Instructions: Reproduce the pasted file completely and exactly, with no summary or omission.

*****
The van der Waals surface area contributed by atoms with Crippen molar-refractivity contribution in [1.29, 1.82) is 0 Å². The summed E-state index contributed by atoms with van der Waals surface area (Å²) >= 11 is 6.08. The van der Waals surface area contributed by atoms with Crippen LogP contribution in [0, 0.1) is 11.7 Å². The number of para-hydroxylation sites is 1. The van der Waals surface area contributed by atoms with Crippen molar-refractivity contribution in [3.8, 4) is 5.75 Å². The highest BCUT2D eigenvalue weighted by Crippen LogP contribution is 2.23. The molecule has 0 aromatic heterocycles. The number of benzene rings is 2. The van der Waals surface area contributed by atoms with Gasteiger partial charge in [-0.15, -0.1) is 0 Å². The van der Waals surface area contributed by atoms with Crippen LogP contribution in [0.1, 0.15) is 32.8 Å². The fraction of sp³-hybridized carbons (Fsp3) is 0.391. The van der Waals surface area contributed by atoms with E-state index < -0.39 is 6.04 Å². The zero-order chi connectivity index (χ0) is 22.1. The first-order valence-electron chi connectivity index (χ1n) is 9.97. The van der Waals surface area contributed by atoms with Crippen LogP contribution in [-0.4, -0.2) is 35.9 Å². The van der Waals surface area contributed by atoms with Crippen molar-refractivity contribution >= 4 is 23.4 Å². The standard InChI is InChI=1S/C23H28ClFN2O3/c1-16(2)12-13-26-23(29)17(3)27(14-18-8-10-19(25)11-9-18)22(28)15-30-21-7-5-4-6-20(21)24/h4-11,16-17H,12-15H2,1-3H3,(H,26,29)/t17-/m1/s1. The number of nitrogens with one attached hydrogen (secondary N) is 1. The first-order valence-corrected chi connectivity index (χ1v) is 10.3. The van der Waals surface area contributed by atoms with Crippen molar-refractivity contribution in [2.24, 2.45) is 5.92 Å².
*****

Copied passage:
The van der Waals surface area contributed by atoms with Crippen molar-refractivity contribution in [1.29, 1.82) is 0 Å². The summed E-state index contributed by atoms with van der Waals surface area (Å²) >= 11 is 6.08. The van der Waals surface area contributed by atoms with Crippen LogP contribution in [0, 0.1) is 11.7 Å². The number of para-hydroxylation sites is 1. The van der Waals surface area contributed by atoms with Crippen molar-refractivity contribution in [3.8, 4) is 5.75 Å². The highest BCUT2D eigenvalue weighted by Crippen LogP contribution is 2.23. The molecule has 0 aromatic heterocycles. The number of benzene rings is 2. The van der Waals surface area contributed by atoms with Gasteiger partial charge in [-0.15, -0.1) is 0 Å². The van der Waals surface area contributed by atoms with Crippen LogP contribution in [0.1, 0.15) is 32.8 Å². The fraction of sp³-hybridized carbons (Fsp3) is 0.391. The van der Waals surface area contributed by atoms with E-state index < -0.39 is 6.04 Å². The zero-order chi connectivity index (χ0) is 22.1. The first-order valence-electron chi connectivity index (χ1n) is 9.97. The van der Waals surface area contributed by atoms with Crippen LogP contribution in [-0.4, -0.2) is 35.9 Å². The van der Waals surface area contributed by atoms with Crippen molar-refractivity contribution >= 4 is 23.4 Å². The standard InChI is InChI=1S/C23H28ClFN2O3/c1-16(2)12-13-26-23(29)17(3)27(14-18-8-10-19(25)11-9-18)22(28)15-30-21-7-5-4-6-20(21)24/h4-11,16-17H,12-15H2,1-3H3,(H,26,29)/t17-/m1/s1. The number of nitrogens with one attached hydrogen (secondary N) is 1. The first-order valence-corrected chi connectivity index (χ1v) is 10.3. The van der Waals surface area contributed by atoms with Crippen molar-refractivity contribution in [2.24, 2.45) is 5.92 Å².